Trump’s budget could let those on Medicare use HSAs
A provision tucked in President Donald Trump’s proposed budget would give people on Medicare a way to save for health care costs on a tax-advantaged basis.
In the proposal, the White House calls for a new option that would permit Medicare beneficiaries to make tax-deductible contributions to health savings accounts.
- Budget proposal would let Medicare beneficiaries contribute to health savings accounts.
- Retiree healthcare costs could hit $275,000 per couple, excluding long-term care expenses.
That’s a shift from today’s law, as the IRS doesn’t allow those on Medicare to contribute to HSAs, and the proposal offered few details as to how this would work. It’s also unclear whether this provision will be supported in Congress, which ultimately controls the purse strings.
Here’s what the proposal may mean for your ability to pay for retirement health care costs.
Health savings accounts have a triple-tax benefit.
That is, they allow insured individuals to save money on a tax deductible or pre-tax basis. Contributions grow free of taxes, and account holders may make tax-free withdrawals as long as the money goes toward qualified medical expenses.
This year, HSA holders can sock away up to $3,450 if they have single insurance coverage, while those with family coverage may save up to $6,900.
Those over 55 can save an additional $1,000 each year.
It’s unclear what the limits would be for Medicare beneficiaries if adopted.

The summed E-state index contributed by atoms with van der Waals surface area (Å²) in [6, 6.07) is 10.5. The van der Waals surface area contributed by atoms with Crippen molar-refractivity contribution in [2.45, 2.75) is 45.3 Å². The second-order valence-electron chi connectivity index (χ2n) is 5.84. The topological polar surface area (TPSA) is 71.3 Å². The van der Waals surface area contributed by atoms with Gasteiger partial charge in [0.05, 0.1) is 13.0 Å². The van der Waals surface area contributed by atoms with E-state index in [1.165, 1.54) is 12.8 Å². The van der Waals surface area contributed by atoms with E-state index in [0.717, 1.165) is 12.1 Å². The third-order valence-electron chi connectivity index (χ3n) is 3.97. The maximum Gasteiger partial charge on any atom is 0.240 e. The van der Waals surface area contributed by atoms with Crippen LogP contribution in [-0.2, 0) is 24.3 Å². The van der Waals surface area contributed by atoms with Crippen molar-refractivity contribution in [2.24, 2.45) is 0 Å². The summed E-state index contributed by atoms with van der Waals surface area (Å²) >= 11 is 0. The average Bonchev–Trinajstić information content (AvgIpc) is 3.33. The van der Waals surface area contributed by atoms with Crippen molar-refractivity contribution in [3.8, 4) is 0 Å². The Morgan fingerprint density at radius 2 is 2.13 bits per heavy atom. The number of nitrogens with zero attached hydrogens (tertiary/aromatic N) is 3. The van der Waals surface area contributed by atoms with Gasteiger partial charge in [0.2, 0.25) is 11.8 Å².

Unused HSA balances roll over into the following year.
As of 2016, more than 20 million people were enrolled in high-deductible health plans with HSAs, according to America’s Health Insurance Plans, a trade association that represents insurance companies.
HSAs in retirement
While HSA holders who are on Medicare can’t make contributions under current law, they can still tap their savings for qualified medical costs in retirement.
HSA users can leverage their accounts in one of two ways: Either they pull money from the account to cover ongoing health expenses, or they cover those expenses out of pocket and allow the HSA to accumulate over time.
You can strengthen your HSA’s growth potential by contributing to the account over the long term, and investing your contributions into mutual funds or exchange traded funds, if they’re available at your provider.
Given enough time to grow, an HSA can be an additional pot of assets in retirement: You can use them to cover qualified medical expenses, including certain long-term care services.
Consider allowing your account to grow, as a couple’s retirement healthcare costs can run as high as $275,000, according to Fidelity. That figure excludes the cost of long-term care.
Be aware of the consequences that may come up if you die while holding an HSA: If your spouse is the designated beneficiary, then the IRS treats the account as though it belongs to him or her.
If someone else is the beneficiary of the account, then the account is no longer an HSA and its fair market value becomes taxable to the recipient in the year you die.